AUGUST 26, 2021


    The following piece is adapted from the authors’ new book, Extraordinary Threat: The US Empire, the Media and 20 Years of Coup Attempts in Venezuela, published by Monthly Review Press.

    In his State of the Union address on February 6, 2019, Donald Trump said:

    We stand with the Venezuelan people in their noble quest for freedom—and we condemn the brutality of the Maduro regime, whose socialist policies have turned that nation from being the wealthiest in South America into a state of abject poverty and despair.

    Trump’s ridiculous comment was not considered controversial, because the Western media, including the anti-Trump outlets like the New York Times, have spent many years conveying a lie: that Venezuela had been very prosperous and democratic until Hugo Chávez, and then his successor Nicolás Maduro, came along and ruined everything. If readers believe that, then they may indeed wonder, “Why shouldn’t the US government help Venezuelans return to that prosperous state?”

    But this attitude is the result of common deceptions about Venezuela’s economic history, and it ignores how the rise of Chávez actually brought democratic reform, not regression, to Venezuela. The story the Western media tell should instead make people wonder how Chavismo could have become the dominant political force if everything had once been wonderful in Venezuela.


    Bolsonaro Is Criminalizing the Brazilian Left


    With the help of liberals and centrists, Brazil’s Jair Bolsonaro has politicized the military and the courts to hold onto power. For Brazil’s establishment, authoritarianism is preferable to socialism.

    President of Brazil Jair Bolsonaro during a speech in Brasilia, Brazil, 2021. (Andressa Anholete / Getty Images)

    Throughout his time in office, Brazilian president Jair Bolsonaro has taken many pages from Donald Trump’s playbook. The most recent: the right-wing demagogue has repeatedly claimed that his opponents have rigged the electoral system, and that unless the country moves to a paper ballot, he will not recognize the legitimacy of a defeat. Although Brazil’s congress has managed to block this proposal, the authoritarianism behind Bolsonaro’s effort to change the law should worry us all.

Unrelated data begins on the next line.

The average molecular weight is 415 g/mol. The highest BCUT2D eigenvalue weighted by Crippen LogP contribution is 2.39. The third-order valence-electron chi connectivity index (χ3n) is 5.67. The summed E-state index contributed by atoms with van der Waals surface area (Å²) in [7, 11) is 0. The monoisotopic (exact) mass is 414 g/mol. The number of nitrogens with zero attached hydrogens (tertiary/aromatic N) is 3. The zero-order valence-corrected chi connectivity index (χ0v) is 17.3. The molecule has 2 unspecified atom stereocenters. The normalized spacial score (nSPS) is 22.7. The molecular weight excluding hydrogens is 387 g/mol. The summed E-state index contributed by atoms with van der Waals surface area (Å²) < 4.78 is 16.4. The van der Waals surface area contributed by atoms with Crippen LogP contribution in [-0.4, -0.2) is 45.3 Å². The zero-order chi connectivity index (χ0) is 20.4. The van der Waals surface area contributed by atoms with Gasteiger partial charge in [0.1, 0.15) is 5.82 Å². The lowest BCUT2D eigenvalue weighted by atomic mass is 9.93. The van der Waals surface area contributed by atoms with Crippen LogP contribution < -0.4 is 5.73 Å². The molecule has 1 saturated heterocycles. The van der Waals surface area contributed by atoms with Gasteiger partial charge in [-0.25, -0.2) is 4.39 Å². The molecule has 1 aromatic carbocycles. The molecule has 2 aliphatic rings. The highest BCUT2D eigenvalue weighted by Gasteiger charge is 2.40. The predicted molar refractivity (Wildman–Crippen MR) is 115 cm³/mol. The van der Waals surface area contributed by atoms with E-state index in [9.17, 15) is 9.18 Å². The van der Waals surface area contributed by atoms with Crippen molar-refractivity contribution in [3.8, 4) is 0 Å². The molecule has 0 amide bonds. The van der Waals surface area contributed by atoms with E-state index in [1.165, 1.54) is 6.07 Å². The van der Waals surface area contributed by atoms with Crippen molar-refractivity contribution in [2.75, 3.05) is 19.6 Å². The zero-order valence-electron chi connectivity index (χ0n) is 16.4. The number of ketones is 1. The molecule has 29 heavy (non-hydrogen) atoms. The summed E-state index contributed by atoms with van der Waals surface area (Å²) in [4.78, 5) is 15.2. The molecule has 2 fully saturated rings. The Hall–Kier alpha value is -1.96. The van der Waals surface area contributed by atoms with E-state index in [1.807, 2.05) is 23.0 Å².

Threats, intimidation, censorship, and criminalization have been the tools with which Bolsonaro has exercised power over individuals and organizations critical of his government. In the lead up to the vote, Bolsonaro attempted to drum up popular support for the electoral reform by staging a military parade in front of the Federal Congress in Brasília. Close ties between military and political leadership have been a hallmark of Bolsonaro’s authoritarianism since the start of his tenure.

    At times, the president has attempted to leverage his connections to the military in ways that have come close to parody. For instance, in March of this year, Bolsonaro ordered supersonic fighter jets to fly over Brazil’s Supreme Court and shatter the building’s windows as a show of force. The president eventually abandoned the plan but not before high-ranking members of the army, navy, and air force quit in protest.